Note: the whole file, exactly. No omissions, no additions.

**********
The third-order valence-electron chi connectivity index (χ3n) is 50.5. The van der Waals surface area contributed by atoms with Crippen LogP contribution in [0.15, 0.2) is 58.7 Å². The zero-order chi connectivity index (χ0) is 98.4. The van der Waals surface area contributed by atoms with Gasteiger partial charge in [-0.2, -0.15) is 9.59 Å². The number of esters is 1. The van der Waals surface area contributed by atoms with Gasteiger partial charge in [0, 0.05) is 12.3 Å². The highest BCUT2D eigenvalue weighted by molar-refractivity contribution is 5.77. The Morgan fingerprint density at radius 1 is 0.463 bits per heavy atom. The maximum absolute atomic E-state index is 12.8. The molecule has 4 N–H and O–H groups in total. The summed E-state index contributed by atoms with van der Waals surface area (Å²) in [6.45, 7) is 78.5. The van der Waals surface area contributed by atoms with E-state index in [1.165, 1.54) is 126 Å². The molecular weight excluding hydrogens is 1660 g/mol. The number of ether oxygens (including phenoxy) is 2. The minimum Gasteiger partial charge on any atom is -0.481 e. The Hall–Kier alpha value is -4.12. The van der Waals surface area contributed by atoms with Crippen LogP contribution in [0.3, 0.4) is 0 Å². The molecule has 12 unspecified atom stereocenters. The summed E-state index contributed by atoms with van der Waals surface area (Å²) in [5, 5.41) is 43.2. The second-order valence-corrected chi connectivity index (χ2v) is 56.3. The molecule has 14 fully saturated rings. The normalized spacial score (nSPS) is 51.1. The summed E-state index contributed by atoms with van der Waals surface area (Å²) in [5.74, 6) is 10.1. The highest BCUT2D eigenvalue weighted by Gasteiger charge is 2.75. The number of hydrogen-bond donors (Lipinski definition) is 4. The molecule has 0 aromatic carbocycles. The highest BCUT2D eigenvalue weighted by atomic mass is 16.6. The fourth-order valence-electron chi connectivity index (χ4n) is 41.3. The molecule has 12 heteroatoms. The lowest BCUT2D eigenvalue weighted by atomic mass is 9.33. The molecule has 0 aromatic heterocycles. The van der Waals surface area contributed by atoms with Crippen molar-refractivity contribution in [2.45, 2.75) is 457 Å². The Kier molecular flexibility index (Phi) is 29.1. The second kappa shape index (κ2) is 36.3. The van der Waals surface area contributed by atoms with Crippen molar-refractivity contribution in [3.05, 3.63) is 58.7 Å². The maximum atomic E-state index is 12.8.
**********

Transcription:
The third-order valence-electron chi connectivity index (χ3n) is 50.5. The van der Waals surface area contributed by atoms with Crippen LogP contribution in [0.15, 0.2) is 58.7 Å². The zero-order chi connectivity index (χ0) is 98.4. The van der Waals surface area contributed by atoms with Gasteiger partial charge in [-0.2, -0.15) is 9.59 Å². The number of esters is 1. The van der Waals surface area contributed by atoms with Gasteiger partial charge in [0, 0.05) is 12.3 Å². The highest BCUT2D eigenvalue weighted by molar-refractivity contribution is 5.77. The Morgan fingerprint density at radius 1 is 0.463 bits per heavy atom. The maximum absolute atomic E-state index is 12.8. The molecule has 4 N–H and O–H groups in total. The summed E-state index contributed by atoms with van der Waals surface area (Å²) in [6.45, 7) is 78.5. The van der Waals surface area contributed by atoms with E-state index in [1.165, 1.54) is 126 Å². The molecular weight excluding hydrogens is 1660 g/mol. The number of ether oxygens (including phenoxy) is 2. The minimum Gasteiger partial charge on any atom is -0.481 e. The Hall–Kier alpha value is -4.12. The van der Waals surface area contributed by atoms with Crippen LogP contribution in [0.3, 0.4) is 0 Å². The molecule has 12 unspecified atom stereocenters. The summed E-state index contributed by atoms with van der Waals surface area (Å²) in [5, 5.41) is 43.2. The second-order valence-corrected chi connectivity index (χ2v) is 56.3. The molecule has 14 fully saturated rings. The normalized spacial score (nSPS) is 51.1. The summed E-state index contributed by atoms with van der Waals surface area (Å²) in [5.74, 6) is 10.1. The highest BCUT2D eigenvalue weighted by Gasteiger charge is 2.75. The number of hydrogen-bond donors (Lipinski definition) is 4. The molecule has 0 aromatic carbocycles. The highest BCUT2D eigenvalue weighted by atomic mass is 16.6. The fourth-order valence-electron chi connectivity index (χ4n) is 41.3. The molecule has 12 heteroatoms. The lowest BCUT2D eigenvalue weighted by atomic mass is 9.33. The molecule has 0 aromatic heterocycles. The van der Waals surface area contributed by atoms with Crippen molar-refractivity contribution in [2.45, 2.75) is 457 Å². The Kier molecular flexibility index (Phi) is 29.1. The second kappa shape index (κ2) is 36.3. The van der Waals surface area contributed by atoms with Crippen molar-refractivity contribution in [3.05, 3.63) is 58.7 Å². The maximum atomic E-state index is 12.8.